Skull base and abdomen contrast-enhanced CT scans. (a) Expansive process of the right pterygomaxillary fossa, extended to the right maxillary sinus and right sphenoidal sinus (red arrow). (b) Axial scans and left kidney superior pole mass (red arrow). (c) Coronal sections and left kidney superior pole tumour with renal vein thrombosis (red arrow). CT: Computed tomography

The lesion was biopsed endoscopically, under general anaesthesia, through the posterior wall of the maxillary sinus, after caustication of the ipsilateral sphenopalatine artery [Figure 2]. The histological examination described a poorly differentiated carcinoma with clear cells suggestive of a ccRCC metastasis. Immunohistochemical analysis showed positivity for cytokeratin CAM 5.2, epithelial membrane antigen (EMA), vimentin, PAX8, CD10 and focal and weak positivity for pancytokeratin; it was negative for RCC, CD99 and desmin [Figure 3]. Thorax and abdomen contrast CT scans [Figure 1] disclosed a left kidney superior pole mass (6 cm in diameter) with thrombosis of the ipsilateral renal vein.

F2
Figure 2:
Endoscopic assessment disclosing a reddish, pulsating and highly vascularised mass on the posterior wall of the maxillary sinus
F3
Figure 3:
(a) On the right, metastatic infiltration of atypical cellular elements, some of which have clear cytoplasm; on the left, normal tissue features (H and E, ×10 magnification). (b-d) At the immunohistochemical investigation, the metastatic neoplasm was found to be positive for pancytokeratin (b, x20 magnification), vimentin (c, x20 magnification) and CD10 (d, x40 magnification). The present histological and immunohistochemical profile indicate a metastatic ccRCC. ccRCC: Clear-cell renal cell carcinoma

Treatment

The patient underwent immunotherapy (Ipilimumab + Nivolumab) treatment for four months after multidisciplinary team evaluation (ENT surgeon, oncologist, radiotherapist, urologist and nephrologist).

Outcomes and follow-up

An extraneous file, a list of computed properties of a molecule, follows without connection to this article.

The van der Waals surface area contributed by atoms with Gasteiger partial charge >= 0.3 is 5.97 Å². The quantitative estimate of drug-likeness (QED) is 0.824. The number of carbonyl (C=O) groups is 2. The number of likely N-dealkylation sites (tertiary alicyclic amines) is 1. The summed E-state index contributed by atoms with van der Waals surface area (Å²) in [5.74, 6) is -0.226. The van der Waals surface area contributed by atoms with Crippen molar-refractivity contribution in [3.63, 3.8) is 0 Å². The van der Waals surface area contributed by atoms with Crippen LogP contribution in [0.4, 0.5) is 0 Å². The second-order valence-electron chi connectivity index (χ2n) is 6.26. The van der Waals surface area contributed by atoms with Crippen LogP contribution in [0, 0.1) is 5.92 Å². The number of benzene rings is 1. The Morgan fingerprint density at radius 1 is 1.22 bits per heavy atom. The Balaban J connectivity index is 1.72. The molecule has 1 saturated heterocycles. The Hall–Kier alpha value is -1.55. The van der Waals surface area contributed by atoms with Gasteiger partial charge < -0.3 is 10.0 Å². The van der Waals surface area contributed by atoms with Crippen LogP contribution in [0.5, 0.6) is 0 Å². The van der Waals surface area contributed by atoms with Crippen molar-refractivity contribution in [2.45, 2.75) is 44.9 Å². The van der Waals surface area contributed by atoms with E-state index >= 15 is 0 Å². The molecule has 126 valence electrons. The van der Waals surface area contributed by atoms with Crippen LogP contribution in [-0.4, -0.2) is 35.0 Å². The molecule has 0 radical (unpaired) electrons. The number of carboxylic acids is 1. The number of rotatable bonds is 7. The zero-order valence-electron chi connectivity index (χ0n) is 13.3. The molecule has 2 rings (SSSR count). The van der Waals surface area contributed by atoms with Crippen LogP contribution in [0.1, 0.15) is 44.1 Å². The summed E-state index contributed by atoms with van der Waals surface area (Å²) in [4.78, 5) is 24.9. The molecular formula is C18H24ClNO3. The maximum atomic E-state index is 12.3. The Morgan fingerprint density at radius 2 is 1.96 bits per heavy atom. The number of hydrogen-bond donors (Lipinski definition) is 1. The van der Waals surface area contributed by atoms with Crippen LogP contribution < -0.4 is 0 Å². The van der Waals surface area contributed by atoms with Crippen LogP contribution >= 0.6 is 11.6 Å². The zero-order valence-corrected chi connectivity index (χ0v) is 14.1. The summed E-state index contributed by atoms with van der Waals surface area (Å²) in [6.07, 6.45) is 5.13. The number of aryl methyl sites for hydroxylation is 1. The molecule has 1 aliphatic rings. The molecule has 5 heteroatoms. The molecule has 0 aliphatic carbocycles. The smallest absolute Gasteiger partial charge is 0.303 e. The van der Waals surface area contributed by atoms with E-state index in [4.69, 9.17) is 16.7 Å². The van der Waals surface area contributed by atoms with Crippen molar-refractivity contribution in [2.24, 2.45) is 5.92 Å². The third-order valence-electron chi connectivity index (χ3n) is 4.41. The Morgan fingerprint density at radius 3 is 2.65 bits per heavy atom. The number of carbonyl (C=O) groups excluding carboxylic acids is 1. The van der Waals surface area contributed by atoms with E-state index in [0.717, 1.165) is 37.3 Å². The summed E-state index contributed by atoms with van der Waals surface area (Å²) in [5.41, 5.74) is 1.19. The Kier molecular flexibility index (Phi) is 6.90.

At the follow-up (18 months), the patient is still in good overall health and the size of the skull base lesion has significantly reduced, whereas the volume and the feature of the renal tumour are stationary.

DISCUSSION

RCC accounts for 2% of all cancers, and the ccRCC is the most common histotype accounting approximately for 75-80% of all RCCs.[6–9-]

The loss-of-function mutation of the von Hippel–Lindau gene is observed in about 70% of ccRCCs.[7] This mutation facilitates tumour-associated angiogenesis due to the induction of high concentrations of hypoxia-inducible factor and vascular endothelial growth factor.[7]

Growth rate, timing of metastasis and spreading patterns are hardly predictable in ccRCC.[3] However, approximately one-third of patients with RCC have a metastatic disease (also to the nose and maxillary sinuses) at the time of the diagnosis.[3]

So far, in the English literature, we have identified 14 patients with skull base and adjacent sites ccRCC metastases with a mean age of 56 years and no clear gender predilection.[6–9-] These metastases are very uncommon with the clivus as the most frequently reported site (10 ccRCC metastatic reported cases),[6,7] followed by the trigeminal nerve (two cases), pituitary gland and internal carotid artery (one case each).[6–8-] To the best of our knowledge, the present is the first reported case of pterygomaxillary fossa involvement by ccRCC metastasis in the English literature.

The most common presenting symptoms of these rare lesions are headache and diplopia for skull base metastases and epistaxis in case of sinusal involvement.[6,7,9] Endoscopically, they appear as reddish, polyploid and hyperaemic masses,[9] showing as soft tissue density lesions with particular enhancement at the CT scan, while at the MRI, they result hyperintense in T2 and isointense in T1.[6,7,9]